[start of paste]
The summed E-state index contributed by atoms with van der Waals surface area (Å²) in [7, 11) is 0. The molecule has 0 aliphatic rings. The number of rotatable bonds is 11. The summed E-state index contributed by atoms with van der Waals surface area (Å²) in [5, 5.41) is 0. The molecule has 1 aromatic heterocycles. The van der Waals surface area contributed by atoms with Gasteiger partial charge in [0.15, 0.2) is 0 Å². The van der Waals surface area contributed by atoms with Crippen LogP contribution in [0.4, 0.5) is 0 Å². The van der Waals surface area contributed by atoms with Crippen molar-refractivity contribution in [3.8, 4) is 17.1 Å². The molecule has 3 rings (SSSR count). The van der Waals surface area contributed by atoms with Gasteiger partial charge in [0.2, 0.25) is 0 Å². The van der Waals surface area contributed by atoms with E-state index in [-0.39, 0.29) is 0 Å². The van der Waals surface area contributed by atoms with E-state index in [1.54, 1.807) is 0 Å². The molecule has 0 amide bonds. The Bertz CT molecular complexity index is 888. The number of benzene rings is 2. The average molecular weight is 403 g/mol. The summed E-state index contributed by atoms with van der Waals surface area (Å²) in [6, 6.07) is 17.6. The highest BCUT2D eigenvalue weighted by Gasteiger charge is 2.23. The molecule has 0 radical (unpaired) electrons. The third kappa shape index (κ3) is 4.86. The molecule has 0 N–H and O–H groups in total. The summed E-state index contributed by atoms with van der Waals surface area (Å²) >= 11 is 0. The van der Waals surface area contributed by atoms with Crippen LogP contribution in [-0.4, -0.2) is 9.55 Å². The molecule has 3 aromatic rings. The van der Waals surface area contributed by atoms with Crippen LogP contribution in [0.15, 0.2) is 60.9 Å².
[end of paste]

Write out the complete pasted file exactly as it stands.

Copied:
The summed E-state index contributed by atoms with van der Waals surface area (Å²) in [7, 11) is 0. The molecule has 0 aliphatic rings. The number of rotatable bonds is 11. The summed E-state index contributed by atoms with van der Waals surface area (Å²) in [5, 5.41) is 0. The molecule has 1 aromatic heterocycles. The van der Waals surface area contributed by atoms with Gasteiger partial charge in [0.15, 0.2) is 0 Å². The van der Waals surface area contributed by atoms with Crippen LogP contribution in [0.4, 0.5) is 0 Å². The van der Waals surface area contributed by atoms with Crippen molar-refractivity contribution in [3.8, 4) is 17.1 Å². The molecule has 3 rings (SSSR count). The van der Waals surface area contributed by atoms with Gasteiger partial charge in [0.2, 0.25) is 0 Å². The van der Waals surface area contributed by atoms with E-state index in [-0.39, 0.29) is 0 Å². The van der Waals surface area contributed by atoms with E-state index in [1.54, 1.807) is 0 Å². The molecule has 0 amide bonds. The Bertz CT molecular complexity index is 888. The number of benzene rings is 2. The average molecular weight is 403 g/mol. The summed E-state index contributed by atoms with van der Waals surface area (Å²) in [6, 6.07) is 17.6. The highest BCUT2D eigenvalue weighted by Gasteiger charge is 2.23. The molecule has 0 radical (unpaired) electrons. The third kappa shape index (κ3) is 4.86. The molecule has 0 N–H and O–H groups in total. The summed E-state index contributed by atoms with van der Waals surface area (Å²) >= 11 is 0. The van der Waals surface area contributed by atoms with Crippen LogP contribution in [-0.4, -0.2) is 9.55 Å². The molecule has 3 aromatic rings. The van der Waals surface area contributed by atoms with Crippen LogP contribution in [0.15, 0.2) is 60.9 Å².